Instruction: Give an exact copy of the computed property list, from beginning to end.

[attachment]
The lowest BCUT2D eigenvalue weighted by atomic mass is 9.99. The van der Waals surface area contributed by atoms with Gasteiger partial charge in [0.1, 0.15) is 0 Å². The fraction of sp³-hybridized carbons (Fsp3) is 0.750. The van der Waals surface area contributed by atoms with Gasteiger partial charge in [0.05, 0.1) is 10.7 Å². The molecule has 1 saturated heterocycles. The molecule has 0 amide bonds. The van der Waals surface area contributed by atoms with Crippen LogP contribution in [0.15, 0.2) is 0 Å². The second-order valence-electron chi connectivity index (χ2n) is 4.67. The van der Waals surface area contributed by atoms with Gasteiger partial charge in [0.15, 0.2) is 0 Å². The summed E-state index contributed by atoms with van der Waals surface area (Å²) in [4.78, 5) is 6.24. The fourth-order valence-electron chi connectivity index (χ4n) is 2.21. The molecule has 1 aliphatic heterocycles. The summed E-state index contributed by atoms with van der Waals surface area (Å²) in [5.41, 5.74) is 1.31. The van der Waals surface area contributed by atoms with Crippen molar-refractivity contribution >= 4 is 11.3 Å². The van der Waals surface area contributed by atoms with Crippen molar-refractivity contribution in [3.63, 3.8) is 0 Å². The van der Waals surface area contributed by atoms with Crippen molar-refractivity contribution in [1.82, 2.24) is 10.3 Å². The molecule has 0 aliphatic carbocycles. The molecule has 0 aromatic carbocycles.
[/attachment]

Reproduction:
The lowest BCUT2D eigenvalue weighted by atomic mass is 9.99. The van der Waals surface area contributed by atoms with Gasteiger partial charge in [0.1, 0.15) is 0 Å². The fraction of sp³-hybridized carbons (Fsp3) is 0.750. The van der Waals surface area contributed by atoms with Gasteiger partial charge in [0.05, 0.1) is 10.7 Å². The molecule has 1 saturated heterocycles. The molecule has 0 amide bonds. The van der Waals surface area contributed by atoms with Crippen LogP contribution in [0.15, 0.2) is 0 Å². The second-order valence-electron chi connectivity index (χ2n) is 4.67. The van der Waals surface area contributed by atoms with Gasteiger partial charge in [0.15, 0.2) is 0 Å². The summed E-state index contributed by atoms with van der Waals surface area (Å²) in [4.78, 5) is 6.24. The fourth-order valence-electron chi connectivity index (χ4n) is 2.21. The molecule has 1 aliphatic heterocycles. The summed E-state index contributed by atoms with van der Waals surface area (Å²) in [5.41, 5.74) is 1.31. The van der Waals surface area contributed by atoms with Crippen molar-refractivity contribution >= 4 is 11.3 Å². The van der Waals surface area contributed by atoms with Crippen molar-refractivity contribution in [3.63, 3.8) is 0 Å². The van der Waals surface area contributed by atoms with Crippen molar-refractivity contribution in [1.82, 2.24) is 10.3 Å². The molecule has 0 aliphatic carbocycles. The molecule has 0 aromatic carbocycles.